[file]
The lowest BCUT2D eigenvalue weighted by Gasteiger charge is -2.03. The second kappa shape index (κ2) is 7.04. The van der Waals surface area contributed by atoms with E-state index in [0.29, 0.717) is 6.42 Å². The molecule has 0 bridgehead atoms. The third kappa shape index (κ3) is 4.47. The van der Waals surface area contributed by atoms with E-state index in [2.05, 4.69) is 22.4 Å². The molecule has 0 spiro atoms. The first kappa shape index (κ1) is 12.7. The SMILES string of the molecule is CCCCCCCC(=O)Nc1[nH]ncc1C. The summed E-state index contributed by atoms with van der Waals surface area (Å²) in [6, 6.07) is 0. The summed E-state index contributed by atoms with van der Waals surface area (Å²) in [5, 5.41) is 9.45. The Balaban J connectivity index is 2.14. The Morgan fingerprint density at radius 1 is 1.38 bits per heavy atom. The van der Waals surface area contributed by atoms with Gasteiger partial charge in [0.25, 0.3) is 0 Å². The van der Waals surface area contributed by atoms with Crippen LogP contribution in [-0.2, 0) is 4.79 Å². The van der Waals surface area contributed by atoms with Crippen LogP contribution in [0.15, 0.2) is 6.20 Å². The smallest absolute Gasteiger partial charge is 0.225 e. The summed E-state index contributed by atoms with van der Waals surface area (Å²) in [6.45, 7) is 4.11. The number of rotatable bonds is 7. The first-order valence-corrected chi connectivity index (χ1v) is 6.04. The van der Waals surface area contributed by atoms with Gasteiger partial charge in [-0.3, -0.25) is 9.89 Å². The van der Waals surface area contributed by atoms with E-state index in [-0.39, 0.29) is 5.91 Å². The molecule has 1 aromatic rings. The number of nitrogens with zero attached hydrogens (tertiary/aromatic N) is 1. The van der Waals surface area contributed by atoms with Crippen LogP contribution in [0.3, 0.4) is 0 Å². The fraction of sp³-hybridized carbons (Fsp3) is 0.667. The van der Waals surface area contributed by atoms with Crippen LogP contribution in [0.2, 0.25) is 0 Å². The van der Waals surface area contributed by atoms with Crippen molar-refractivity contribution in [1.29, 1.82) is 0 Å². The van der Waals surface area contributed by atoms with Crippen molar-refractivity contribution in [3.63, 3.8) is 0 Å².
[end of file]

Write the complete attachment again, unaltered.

The lowest BCUT2D eigenvalue weighted by Gasteiger charge is -2.03. The second kappa shape index (κ2) is 7.04. The van der Waals surface area contributed by atoms with E-state index in [0.29, 0.717) is 6.42 Å². The molecule has 0 bridgehead atoms. The third kappa shape index (κ3) is 4.47. The van der Waals surface area contributed by atoms with E-state index in [2.05, 4.69) is 22.4 Å². The molecule has 0 spiro atoms. The first kappa shape index (κ1) is 12.7. The SMILES string of the molecule is CCCCCCCC(=O)Nc1[nH]ncc1C. The summed E-state index contributed by atoms with van der Waals surface area (Å²) in [6, 6.07) is 0. The summed E-state index contributed by atoms with van der Waals surface area (Å²) in [5, 5.41) is 9.45. The Balaban J connectivity index is 2.14. The Morgan fingerprint density at radius 1 is 1.38 bits per heavy atom. The van der Waals surface area contributed by atoms with Gasteiger partial charge in [0.25, 0.3) is 0 Å². The van der Waals surface area contributed by atoms with Crippen LogP contribution in [-0.2, 0) is 4.79 Å². The van der Waals surface area contributed by atoms with Crippen LogP contribution in [0.15, 0.2) is 6.20 Å². The smallest absolute Gasteiger partial charge is 0.225 e. The summed E-state index contributed by atoms with van der Waals surface area (Å²) in [6.45, 7) is 4.11. The number of rotatable bonds is 7. The first-order valence-corrected chi connectivity index (χ1v) is 6.04. The van der Waals surface area contributed by atoms with Gasteiger partial charge in [-0.3, -0.25) is 9.89 Å². The van der Waals surface area contributed by atoms with E-state index in [-0.39, 0.29) is 5.91 Å². The molecule has 1 aromatic rings. The number of nitrogens with zero attached hydrogens (tertiary/aromatic N) is 1. The van der Waals surface area contributed by atoms with Crippen LogP contribution in [0.3, 0.4) is 0 Å². The fraction of sp³-hybridized carbons (Fsp3) is 0.667. The van der Waals surface area contributed by atoms with Crippen LogP contribution in [0.2, 0.25) is 0 Å². The van der Waals surface area contributed by atoms with Crippen molar-refractivity contribution in [1.29, 1.82) is 0 Å². The van der Waals surface area contributed by atoms with Crippen molar-refractivity contribution in [3.63, 3.8) is 0 Å².